Hammer Horror here
Hammer but no Horror: a personal view of the Olympics Hammer but no Horror: a personal view of the Olympics Reviewed by Jeremy on Friday, August 10, 2012 Rating: 5


  1. Here is a contribution to the Olympics theme:

    Marketa Trimble

  2. I had one experience of (perhaps over zealous) brand protection at the Olympics. As no liquids were allowed to be taken in unless under 100mls, I took to the sailing at Weymouth two empty plastic drinks bottles to fill with water once I got inside the venue. At security my first bottle was deemed unacceptable because it had a “Highland Spring” label on it. Clearly they thought this was a single-handed attempt at ambush marketing. So it was not allowed into the Olympics until the label was removed. However, since my second bottle was branded “Coca Cola” it was allowed to enter the venue unaltered.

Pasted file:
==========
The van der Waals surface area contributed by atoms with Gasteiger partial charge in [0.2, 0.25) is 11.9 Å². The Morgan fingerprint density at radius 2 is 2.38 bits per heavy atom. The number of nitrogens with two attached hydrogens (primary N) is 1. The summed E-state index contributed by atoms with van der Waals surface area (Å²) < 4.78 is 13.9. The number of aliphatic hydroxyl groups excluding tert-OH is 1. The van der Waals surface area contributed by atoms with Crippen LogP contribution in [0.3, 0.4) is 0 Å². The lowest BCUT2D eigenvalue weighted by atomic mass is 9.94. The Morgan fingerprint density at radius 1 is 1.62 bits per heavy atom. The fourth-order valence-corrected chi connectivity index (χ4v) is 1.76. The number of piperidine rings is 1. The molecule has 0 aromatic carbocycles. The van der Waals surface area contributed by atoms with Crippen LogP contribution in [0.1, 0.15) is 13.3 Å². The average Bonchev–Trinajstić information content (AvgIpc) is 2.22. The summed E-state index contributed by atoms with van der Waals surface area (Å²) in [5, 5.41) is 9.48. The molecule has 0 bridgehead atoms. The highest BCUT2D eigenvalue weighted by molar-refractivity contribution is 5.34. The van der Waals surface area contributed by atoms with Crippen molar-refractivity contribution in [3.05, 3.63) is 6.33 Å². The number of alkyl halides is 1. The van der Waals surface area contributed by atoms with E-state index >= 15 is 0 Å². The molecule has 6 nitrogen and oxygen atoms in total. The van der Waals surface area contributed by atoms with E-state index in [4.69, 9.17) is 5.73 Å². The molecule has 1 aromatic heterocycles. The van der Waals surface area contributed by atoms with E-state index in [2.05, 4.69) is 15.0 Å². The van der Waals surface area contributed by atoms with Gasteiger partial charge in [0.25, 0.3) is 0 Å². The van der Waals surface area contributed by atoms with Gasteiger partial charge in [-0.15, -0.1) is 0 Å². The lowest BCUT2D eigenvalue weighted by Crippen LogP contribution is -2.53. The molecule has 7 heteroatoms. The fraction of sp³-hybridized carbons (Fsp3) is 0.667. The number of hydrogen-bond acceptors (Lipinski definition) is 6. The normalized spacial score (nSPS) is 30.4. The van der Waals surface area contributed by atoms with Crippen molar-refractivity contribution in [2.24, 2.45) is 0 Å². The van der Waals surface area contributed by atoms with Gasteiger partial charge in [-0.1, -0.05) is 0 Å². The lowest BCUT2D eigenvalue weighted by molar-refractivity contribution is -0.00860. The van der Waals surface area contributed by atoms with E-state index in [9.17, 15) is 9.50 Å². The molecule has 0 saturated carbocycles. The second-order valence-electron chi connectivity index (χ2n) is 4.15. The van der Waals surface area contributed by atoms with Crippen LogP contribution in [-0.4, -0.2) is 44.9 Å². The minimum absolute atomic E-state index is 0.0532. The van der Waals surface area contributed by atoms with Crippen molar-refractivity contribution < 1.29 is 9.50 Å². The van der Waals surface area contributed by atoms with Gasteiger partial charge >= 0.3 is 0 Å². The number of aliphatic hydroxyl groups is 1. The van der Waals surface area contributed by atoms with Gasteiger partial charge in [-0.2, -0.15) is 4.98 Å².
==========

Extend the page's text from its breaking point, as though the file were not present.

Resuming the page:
Strangely a few days earlier “Highland Spring” was not considered a risk to Olympic Park and no labels were removed when I went to the swimming.

    They were selling unbranded Pimms at the venues. I am not sure how this is possible since the recipe is supposed to be a secret, so how could it be anything else? It was simply the same Pimms sold as “No 1 Cup”.